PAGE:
Issue No. 1, Article 8/March 16, 2005
Price Comparisons for Glyphosate Products
The past several years have witnessed a tremendous growth in the number of glyphosate-containing products commercially available for postemergence application in glyphosate-resistant soybean varieties and corn hybrids. Currently, more than 40 glyphosate-containing products are registered for use in Illinois agronomic crops, and that number is expected to continue increasing over time. Keeping track of product names and formulations can be a daunting challenge.
When selecting one of these products to use for weed control, several important considerations should be kept in mind: How much acid equivalent (ae) does the formulation contain? Should a spray additive such as nonionic surfactant be added to the tank, or does the formulation contain a "built-in" additive system? Are factors such as rain-free interval and toxicity category similar between or among the products you are considering? Once these questions have been answered and you have narrowed down the list of products you're interested in purchasing, how should price comparisons be done among products? Should price comparisons be based simply on cost per gallon of formulated product? Similar to determining equivalent application rates among various products, producers should compare prices on an acid equivalent basis.
In 2000, we began to discuss the distinctions between herbicide active ingredient and herbicide acid equivalent. The primary goal was to inform our clientele that equivalent application rates of various glyphosate-containing products should be calculated on an acid equivalent basis and not on an active ingredient basis. This is because various salt formulations of gly-phosate (isopropylamine, potassium, diammonium, etc.) are available, and calculating equivalent application rates of products formulated as different salts using active ingredient can produce erroneous results. If you would like to review previous newsletter articles that discussed acid equivalent, please see "Herbicide Formulations and Calculations: Active Ingredient or Acid Equivalent?" (issue 2, 2000); "A Roundup of Glyphosates--What Are the Differences?" (issue 1, 2001); or download a PDF fact sheet discussing this topic from the University of Illinois Integrated Pest Management Web site.
Essentially, to compare prices among glyphosate-containing products, we need to do a few, simple calculations. First, we need to determine what application rate we want to use. For well-timed applications, a rate of 0.75 lb. ae/acre can be very effective on many broadleaf and grass species. Once our application rate is determined, we then need to calculate how many fluid ounces of each product are needed for this rate (see the previous references for these calculations or Table 4). Next, we convert the price per gallon for each product to price per ounce. Finally, we multiply the number of fluid ounces needed to achieve the 0.75 lb. ae/acre rate for each product by the cost per fluid ounce. Let's work our way through an example to illustrate these calculations. Please note that we make no assumptions or references to manufacturer support programs, such as respray policy, in this discussion.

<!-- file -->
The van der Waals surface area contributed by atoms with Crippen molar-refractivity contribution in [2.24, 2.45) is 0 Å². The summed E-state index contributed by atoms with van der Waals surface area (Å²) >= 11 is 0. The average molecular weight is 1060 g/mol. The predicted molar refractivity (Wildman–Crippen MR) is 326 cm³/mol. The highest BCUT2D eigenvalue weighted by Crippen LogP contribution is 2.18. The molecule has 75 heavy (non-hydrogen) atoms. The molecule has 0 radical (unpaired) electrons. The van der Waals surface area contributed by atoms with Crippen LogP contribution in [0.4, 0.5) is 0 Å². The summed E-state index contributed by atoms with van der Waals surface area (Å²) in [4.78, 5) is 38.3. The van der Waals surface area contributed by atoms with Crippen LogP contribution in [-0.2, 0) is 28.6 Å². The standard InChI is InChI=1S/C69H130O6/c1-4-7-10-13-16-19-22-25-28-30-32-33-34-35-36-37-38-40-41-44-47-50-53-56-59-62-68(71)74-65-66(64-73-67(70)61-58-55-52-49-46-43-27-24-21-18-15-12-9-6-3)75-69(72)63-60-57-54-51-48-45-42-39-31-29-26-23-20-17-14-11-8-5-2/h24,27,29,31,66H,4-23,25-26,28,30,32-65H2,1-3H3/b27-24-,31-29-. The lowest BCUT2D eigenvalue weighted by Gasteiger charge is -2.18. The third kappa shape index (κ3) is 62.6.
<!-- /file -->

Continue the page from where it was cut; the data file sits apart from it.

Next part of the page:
We have decided to apply our glyphosate-containing product at 0.75 lb. acid equivalent per acre when the majority of broadleaf weeds are 4 to 6 inches in height. We are contemplating purchasing one of two glyphosate-containing products and want to know which product offers the lowest per acre cost (we also assume additive requirements, if any are required by label, are identical for each product). Specifics for these two glyphosate-containing products follow:
So, while the cost per gallon of Glyfo A is $1.25 more than Glyfo B, calculating costs on an acid equivalent basis illustrates that the per acre cost is $1.13 less with Glyfo A compared with Glyfo B.
Determining how many pounds of acid equivalent are contained in a given formulation may seem the most daunting part of this exercise, but several references are available that list the amount of acid equivalent contained in many of the commercially available glyphosate formulations. Those of you who have access to the 2005 Illinois Agricultural Pest Management Handbook can consult Table 8 ("Glyphosate formulations and product equivalents") in Chapter 2 for such a list. Alternatively, please see Table 4 accompanying this newsletter article, or visit the University of Illinois Weed Science Web site.--Aaron Hager and Dawn Nordby